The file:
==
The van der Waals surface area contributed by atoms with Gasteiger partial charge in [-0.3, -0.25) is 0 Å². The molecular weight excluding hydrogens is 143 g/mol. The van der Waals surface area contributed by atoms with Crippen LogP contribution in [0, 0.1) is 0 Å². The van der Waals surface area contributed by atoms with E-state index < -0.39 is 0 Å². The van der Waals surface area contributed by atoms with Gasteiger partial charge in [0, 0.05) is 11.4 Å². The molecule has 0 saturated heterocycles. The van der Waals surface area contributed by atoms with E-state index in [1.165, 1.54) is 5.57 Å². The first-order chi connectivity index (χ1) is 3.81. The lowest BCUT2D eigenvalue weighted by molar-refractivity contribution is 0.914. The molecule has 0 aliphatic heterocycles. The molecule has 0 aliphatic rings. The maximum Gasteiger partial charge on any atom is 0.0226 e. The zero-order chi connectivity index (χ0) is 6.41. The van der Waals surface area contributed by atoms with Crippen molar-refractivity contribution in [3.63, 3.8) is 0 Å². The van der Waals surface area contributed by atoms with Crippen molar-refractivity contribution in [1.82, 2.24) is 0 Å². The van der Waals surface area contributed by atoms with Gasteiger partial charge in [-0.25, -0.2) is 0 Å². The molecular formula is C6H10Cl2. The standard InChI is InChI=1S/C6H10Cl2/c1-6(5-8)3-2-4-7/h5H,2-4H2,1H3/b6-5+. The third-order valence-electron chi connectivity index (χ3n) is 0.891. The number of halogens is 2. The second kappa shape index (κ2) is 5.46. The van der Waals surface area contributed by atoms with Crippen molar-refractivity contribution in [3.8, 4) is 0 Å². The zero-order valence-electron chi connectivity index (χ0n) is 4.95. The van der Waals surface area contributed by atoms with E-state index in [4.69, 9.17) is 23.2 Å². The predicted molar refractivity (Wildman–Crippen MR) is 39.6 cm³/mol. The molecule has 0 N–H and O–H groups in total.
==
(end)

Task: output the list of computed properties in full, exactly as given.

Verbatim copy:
The van der Waals surface area contributed by atoms with Gasteiger partial charge in [-0.3, -0.25) is 0 Å². The molecular weight excluding hydrogens is 143 g/mol. The van der Waals surface area contributed by atoms with Crippen LogP contribution in [0, 0.1) is 0 Å². The van der Waals surface area contributed by atoms with E-state index < -0.39 is 0 Å². The van der Waals surface area contributed by atoms with Gasteiger partial charge in [0, 0.05) is 11.4 Å². The molecule has 0 saturated heterocycles. The van der Waals surface area contributed by atoms with E-state index in [1.165, 1.54) is 5.57 Å². The first-order chi connectivity index (χ1) is 3.81. The lowest BCUT2D eigenvalue weighted by molar-refractivity contribution is 0.914. The molecule has 0 aliphatic heterocycles. The molecule has 0 aliphatic rings. The maximum Gasteiger partial charge on any atom is 0.0226 e. The zero-order chi connectivity index (χ0) is 6.41. The van der Waals surface area contributed by atoms with Crippen molar-refractivity contribution in [3.63, 3.8) is 0 Å². The van der Waals surface area contributed by atoms with Crippen molar-refractivity contribution in [1.82, 2.24) is 0 Å². The van der Waals surface area contributed by atoms with Gasteiger partial charge in [-0.25, -0.2) is 0 Å². The molecular formula is C6H10Cl2. The standard InChI is InChI=1S/C6H10Cl2/c1-6(5-8)3-2-4-7/h5H,2-4H2,1H3/b6-5+. The third-order valence-electron chi connectivity index (χ3n) is 0.891. The number of halogens is 2. The second kappa shape index (κ2) is 5.46. The van der Waals surface area contributed by atoms with Crippen molar-refractivity contribution in [3.8, 4) is 0 Å². The zero-order valence-electron chi connectivity index (χ0n) is 4.95. The van der Waals surface area contributed by atoms with E-state index in [4.69, 9.17) is 23.2 Å². The predicted molar refractivity (Wildman–Crippen MR) is 39.6 cm³/mol. The molecule has 0 N–H and O–H groups in total.